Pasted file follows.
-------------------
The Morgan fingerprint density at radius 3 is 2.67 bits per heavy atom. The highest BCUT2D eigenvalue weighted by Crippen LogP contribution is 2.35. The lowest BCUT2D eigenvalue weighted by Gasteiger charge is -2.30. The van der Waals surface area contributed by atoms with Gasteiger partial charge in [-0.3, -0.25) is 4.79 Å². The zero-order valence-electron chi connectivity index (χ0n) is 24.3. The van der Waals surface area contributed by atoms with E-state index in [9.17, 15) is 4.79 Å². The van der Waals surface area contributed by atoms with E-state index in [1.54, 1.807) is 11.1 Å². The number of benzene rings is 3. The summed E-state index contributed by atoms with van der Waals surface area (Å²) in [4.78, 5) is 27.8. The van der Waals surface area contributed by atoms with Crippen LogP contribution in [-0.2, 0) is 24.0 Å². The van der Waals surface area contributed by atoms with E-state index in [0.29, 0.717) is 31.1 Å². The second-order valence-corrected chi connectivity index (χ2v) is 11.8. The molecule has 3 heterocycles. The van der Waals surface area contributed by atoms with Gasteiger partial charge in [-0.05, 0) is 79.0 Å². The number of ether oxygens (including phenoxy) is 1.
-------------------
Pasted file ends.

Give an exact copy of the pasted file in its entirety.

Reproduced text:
The Morgan fingerprint density at radius 3 is 2.67 bits per heavy atom. The highest BCUT2D eigenvalue weighted by Crippen LogP contribution is 2.35. The lowest BCUT2D eigenvalue weighted by Gasteiger charge is -2.30. The van der Waals surface area contributed by atoms with Gasteiger partial charge in [-0.3, -0.25) is 4.79 Å². The zero-order valence-electron chi connectivity index (χ0n) is 24.3. The van der Waals surface area contributed by atoms with E-state index in [9.17, 15) is 4.79 Å². The van der Waals surface area contributed by atoms with E-state index in [1.54, 1.807) is 11.1 Å². The number of benzene rings is 3. The summed E-state index contributed by atoms with van der Waals surface area (Å²) in [4.78, 5) is 27.8. The van der Waals surface area contributed by atoms with Crippen LogP contribution in [-0.2, 0) is 24.0 Å². The van der Waals surface area contributed by atoms with E-state index in [0.29, 0.717) is 31.1 Å². The second-order valence-corrected chi connectivity index (χ2v) is 11.8. The molecule has 3 heterocycles. The van der Waals surface area contributed by atoms with Gasteiger partial charge in [-0.05, 0) is 79.0 Å². The number of ether oxygens (including phenoxy) is 1.